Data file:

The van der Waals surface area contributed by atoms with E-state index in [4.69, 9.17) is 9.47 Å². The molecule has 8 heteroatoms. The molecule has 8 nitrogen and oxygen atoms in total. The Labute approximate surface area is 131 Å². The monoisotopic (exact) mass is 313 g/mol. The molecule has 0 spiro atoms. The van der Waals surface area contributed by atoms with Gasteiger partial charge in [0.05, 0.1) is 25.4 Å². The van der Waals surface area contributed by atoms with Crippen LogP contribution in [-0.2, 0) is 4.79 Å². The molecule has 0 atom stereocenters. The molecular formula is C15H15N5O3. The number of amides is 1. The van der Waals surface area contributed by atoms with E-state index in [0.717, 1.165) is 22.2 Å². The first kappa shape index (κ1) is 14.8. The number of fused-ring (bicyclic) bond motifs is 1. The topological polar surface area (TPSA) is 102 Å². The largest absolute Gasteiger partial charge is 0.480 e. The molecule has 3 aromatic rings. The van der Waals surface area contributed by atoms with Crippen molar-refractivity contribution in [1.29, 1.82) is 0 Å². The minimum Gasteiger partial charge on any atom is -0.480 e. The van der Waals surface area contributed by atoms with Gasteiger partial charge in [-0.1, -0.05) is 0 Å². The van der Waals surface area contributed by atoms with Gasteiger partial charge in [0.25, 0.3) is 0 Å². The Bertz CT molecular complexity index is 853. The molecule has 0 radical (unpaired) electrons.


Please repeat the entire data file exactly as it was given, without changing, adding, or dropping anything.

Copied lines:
The van der Waals surface area contributed by atoms with E-state index in [4.69, 9.17) is 9.47 Å². The molecule has 8 heteroatoms. The molecule has 8 nitrogen and oxygen atoms in total. The Labute approximate surface area is 131 Å². The monoisotopic (exact) mass is 313 g/mol. The molecule has 0 spiro atoms. The van der Waals surface area contributed by atoms with Gasteiger partial charge in [0.05, 0.1) is 25.4 Å². The van der Waals surface area contributed by atoms with Crippen LogP contribution in [-0.2, 0) is 4.79 Å². The molecule has 0 atom stereocenters. The molecular formula is C15H15N5O3. The number of amides is 1. The van der Waals surface area contributed by atoms with E-state index in [0.717, 1.165) is 22.2 Å². The first kappa shape index (κ1) is 14.8. The number of fused-ring (bicyclic) bond motifs is 1. The topological polar surface area (TPSA) is 102 Å². The largest absolute Gasteiger partial charge is 0.480 e. The molecule has 3 aromatic rings. The van der Waals surface area contributed by atoms with Crippen molar-refractivity contribution in [1.29, 1.82) is 0 Å². The minimum Gasteiger partial charge on any atom is -0.480 e. The van der Waals surface area contributed by atoms with Gasteiger partial charge in [-0.1, -0.05) is 0 Å². The van der Waals surface area contributed by atoms with Gasteiger partial charge in [0.25, 0.3) is 0 Å². The Bertz CT molecular complexity index is 853. The molecule has 0 radical (unpaired) electrons.